Meet the Women Transforming our Communities

Date: April 18, 2019

Meet the women who help United Way change lives: Lizzie Devereux, Education Program Manager and Walk a Mile Executive Director; Heather Chapman, Vice President of the United Way Ben Center; and Judge Halee Weinstein, Associate Judge for the First District Court in Baltimore City and founder of the Veterans Treatment Court.

We talked with these inspiring women about the work they do and how it transforms the communities they support—and why other women should consider positions in their fields.

Let’s start with an easy question – what do you do?

Judge Halee Weinstein: The District Court of Maryland hears landlord-tenant cases, motor vehicle violations, misdemeanors and certain felonies. In addition to founding the Baltimore City Veterans Treatment Court, [a court-supervised, comprehensive, and voluntary treatment-based program for veterans charged with misdemeanor and concurrent jurisdiction felonies,] I also founded Courting Art Baltimore, which promotes youth artwork, connects the legal community with local Baltimore City communities, and aims to reduce stress and anxiety for litigants and visitors by beautifying local courthouses.

Heather Chapman: I oversee day-to-day operations for multiple [United Way Ben Center] programs, including a family center, trauma-informed mental health programming, homelessness prevention and workforce development services. I’ve served as Mental Health Clinician at Benjamin Franklin High School since 2011, providing and coordinating trauma-informed services to students and their families.

Lizzie Devereux: I really wear multiple hats. I serve as Site Manager for our On Track 4 Success high school dropout prevention program, which helps students at risk of dropping out of school get back on track so that they can graduate from high school. I direct our Walk a Mile experience, where participants “walk in the shoes” of someone living in poverty. The experience powerfully presents complexities and barriers families face every day just trying to make ends meet.

What drives you? What makes you want to get up in the morning?

Judge Weinstein: My passion to serve the community and help veterans get back on their feet. To get up in the morning, there is nothing like a cup of Tazo Joy tea. Sometimes, it’s the little things.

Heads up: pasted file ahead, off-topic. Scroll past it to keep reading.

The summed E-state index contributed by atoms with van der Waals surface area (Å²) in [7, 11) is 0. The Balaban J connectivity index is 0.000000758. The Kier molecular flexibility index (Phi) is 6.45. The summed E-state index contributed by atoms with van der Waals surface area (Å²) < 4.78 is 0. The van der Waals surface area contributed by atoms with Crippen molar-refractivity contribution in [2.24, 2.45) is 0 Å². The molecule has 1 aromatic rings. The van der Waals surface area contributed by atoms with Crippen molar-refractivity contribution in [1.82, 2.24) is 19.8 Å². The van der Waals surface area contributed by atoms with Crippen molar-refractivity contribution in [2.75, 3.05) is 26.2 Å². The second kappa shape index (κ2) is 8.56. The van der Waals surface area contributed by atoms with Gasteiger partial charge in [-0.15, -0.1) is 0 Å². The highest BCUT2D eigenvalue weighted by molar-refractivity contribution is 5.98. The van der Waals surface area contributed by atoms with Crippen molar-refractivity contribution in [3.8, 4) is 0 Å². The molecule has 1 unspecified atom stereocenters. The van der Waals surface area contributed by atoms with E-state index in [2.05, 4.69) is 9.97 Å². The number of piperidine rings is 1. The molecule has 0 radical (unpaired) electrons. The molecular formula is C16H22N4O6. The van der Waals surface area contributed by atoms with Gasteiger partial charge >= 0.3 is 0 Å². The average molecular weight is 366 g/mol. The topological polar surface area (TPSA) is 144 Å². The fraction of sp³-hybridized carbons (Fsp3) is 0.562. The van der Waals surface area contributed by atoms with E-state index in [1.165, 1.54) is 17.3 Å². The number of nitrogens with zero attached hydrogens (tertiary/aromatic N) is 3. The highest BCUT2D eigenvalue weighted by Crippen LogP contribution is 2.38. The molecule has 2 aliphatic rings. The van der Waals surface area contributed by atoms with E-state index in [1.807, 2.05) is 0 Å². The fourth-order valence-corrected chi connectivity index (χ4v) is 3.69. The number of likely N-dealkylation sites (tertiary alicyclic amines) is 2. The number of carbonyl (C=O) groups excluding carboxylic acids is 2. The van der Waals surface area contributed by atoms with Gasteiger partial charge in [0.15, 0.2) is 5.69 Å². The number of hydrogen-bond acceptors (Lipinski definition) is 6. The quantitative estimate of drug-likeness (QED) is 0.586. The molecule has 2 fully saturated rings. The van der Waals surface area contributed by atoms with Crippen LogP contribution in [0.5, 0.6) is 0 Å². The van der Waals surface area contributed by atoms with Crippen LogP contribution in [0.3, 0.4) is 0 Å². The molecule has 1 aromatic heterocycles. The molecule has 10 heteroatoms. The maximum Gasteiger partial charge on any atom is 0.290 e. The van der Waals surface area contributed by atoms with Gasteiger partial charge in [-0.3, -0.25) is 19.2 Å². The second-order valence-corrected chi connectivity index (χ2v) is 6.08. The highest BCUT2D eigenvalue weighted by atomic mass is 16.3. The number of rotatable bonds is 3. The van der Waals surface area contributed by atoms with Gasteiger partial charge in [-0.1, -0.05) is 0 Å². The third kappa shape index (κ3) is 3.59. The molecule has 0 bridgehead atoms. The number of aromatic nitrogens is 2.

Heather: We’re all here for a purpose and every day, I want to be sure to fulfill mine. I believe part of that purpose is to make sure people understand that they matter, and that they too have purpose.

Lizzie: The people! From my amazing colleagues at United Way to the incredible students, families and school staff at Maree G. Farring Elementary and Middle School and in the Brooklyn community we serve, I am lucky to be surrounded by kind, compassionate, intelligent, driven individuals who inspire me daily.

Why do you think other women should consider choosing your career path or job?

Heather: One minute I’m working on a million-dollar budget or presenting to donors and the next I’m talking with a student whose sibling was murdered the night before. I encourage other women to take the leap into this career path as we are phenomenal multi-taskers who can complete any challenge with grace, all in the name of making a difference.

Lizzie: I honestly feel that we do our best work when we care deeply about what we’re spending hours doing day in and day out. If you’re passionate about having a positive impact in your community–specifically with our youth–and if you enjoy building relationships with an incredible diversity of individuals, then my career path would be a great fit for you.

Who is a woman who you admire?

Judge Weinstein: Regardless of my father’s military orders, my mother always managed to create a safe, warm and loving home environment for our family. We moved 14 times in 14 years and she never missed a beat with us. Being a military spouse can be very demanding, stressful and challenging, and her strength and resilience throughout the years is something I admire and try to emulate, both personally and professionally.

What aspects of your work or personal life do you feel are transformative?

Judge Weinstein: The Baltimore City Veterans Treatment Court is transforming lives. It’s amazing to witness each veteran’s journey. Because of it, they’ve stopped using drugs, found a place to call home, landed stable employment opportunities, and, most importantly, have been able to reconnect with their families. They’ve also created new bonds with other veterans participating in the program and with community organizations.

Heather: I believe this work transforms you as a person, causing you to always reflect and be inherently aware of the impact of systems on communities and individuals. This ignites a passion to empower individuals and help communities gain access to the tools and information to advance and advocate for themselves. That passion is like a flame; once it gets going, it can transform an entire community.

Lizzie: Professionally, I feel lucky to be part of transformative efforts in all aspects of my job – from working with families and schools; to connecting students to much-needed resources and opportunities; to facilitating Walk a Mile debrief conversations where participants share powerful testimony of the impact the experience has had on them; to serving on United Way’s Equity, Diversity, and Inclusion Committee in an effort to transform our organization from within.

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